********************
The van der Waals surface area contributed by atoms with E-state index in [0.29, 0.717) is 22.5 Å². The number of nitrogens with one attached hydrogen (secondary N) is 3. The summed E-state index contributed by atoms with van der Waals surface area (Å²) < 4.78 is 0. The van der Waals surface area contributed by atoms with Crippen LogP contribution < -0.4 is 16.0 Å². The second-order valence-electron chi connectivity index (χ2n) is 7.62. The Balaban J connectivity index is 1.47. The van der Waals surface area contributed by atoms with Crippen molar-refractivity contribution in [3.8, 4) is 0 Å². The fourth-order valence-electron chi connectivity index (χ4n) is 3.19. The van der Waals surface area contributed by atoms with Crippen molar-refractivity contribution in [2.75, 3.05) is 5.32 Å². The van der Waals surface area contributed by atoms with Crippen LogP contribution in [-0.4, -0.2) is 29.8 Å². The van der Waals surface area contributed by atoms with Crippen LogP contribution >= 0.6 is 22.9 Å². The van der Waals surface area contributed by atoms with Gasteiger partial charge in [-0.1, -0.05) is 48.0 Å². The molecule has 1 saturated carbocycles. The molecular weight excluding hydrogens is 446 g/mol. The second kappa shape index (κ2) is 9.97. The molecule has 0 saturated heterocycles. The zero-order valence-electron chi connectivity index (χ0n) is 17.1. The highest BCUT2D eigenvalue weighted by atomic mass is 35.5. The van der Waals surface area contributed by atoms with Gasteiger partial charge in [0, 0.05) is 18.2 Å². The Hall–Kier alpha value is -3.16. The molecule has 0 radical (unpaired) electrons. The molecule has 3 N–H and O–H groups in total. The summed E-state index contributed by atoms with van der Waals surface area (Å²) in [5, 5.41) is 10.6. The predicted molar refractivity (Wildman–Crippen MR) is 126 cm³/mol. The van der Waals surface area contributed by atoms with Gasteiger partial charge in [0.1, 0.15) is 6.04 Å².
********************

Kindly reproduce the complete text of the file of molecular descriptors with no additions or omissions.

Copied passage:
The van der Waals surface area contributed by atoms with E-state index in [0.29, 0.717) is 22.5 Å². The number of nitrogens with one attached hydrogen (secondary N) is 3. The summed E-state index contributed by atoms with van der Waals surface area (Å²) < 4.78 is 0. The van der Waals surface area contributed by atoms with Crippen LogP contribution < -0.4 is 16.0 Å². The second-order valence-electron chi connectivity index (χ2n) is 7.62. The Balaban J connectivity index is 1.47. The van der Waals surface area contributed by atoms with Crippen molar-refractivity contribution in [3.8, 4) is 0 Å². The fourth-order valence-electron chi connectivity index (χ4n) is 3.19. The van der Waals surface area contributed by atoms with Crippen molar-refractivity contribution in [2.75, 3.05) is 5.32 Å². The van der Waals surface area contributed by atoms with Crippen LogP contribution in [-0.4, -0.2) is 29.8 Å². The van der Waals surface area contributed by atoms with Crippen LogP contribution >= 0.6 is 22.9 Å². The van der Waals surface area contributed by atoms with Gasteiger partial charge in [-0.1, -0.05) is 48.0 Å². The molecule has 1 saturated carbocycles. The molecular weight excluding hydrogens is 446 g/mol. The second kappa shape index (κ2) is 9.97. The molecule has 0 saturated heterocycles. The zero-order valence-electron chi connectivity index (χ0n) is 17.1. The highest BCUT2D eigenvalue weighted by atomic mass is 35.5. The van der Waals surface area contributed by atoms with Gasteiger partial charge in [0, 0.05) is 18.2 Å². The Hall–Kier alpha value is -3.16. The molecule has 0 radical (unpaired) electrons. The molecule has 3 N–H and O–H groups in total. The summed E-state index contributed by atoms with van der Waals surface area (Å²) in [5, 5.41) is 10.6. The predicted molar refractivity (Wildman–Crippen MR) is 126 cm³/mol. The van der Waals surface area contributed by atoms with Gasteiger partial charge in [0.1, 0.15) is 6.04 Å².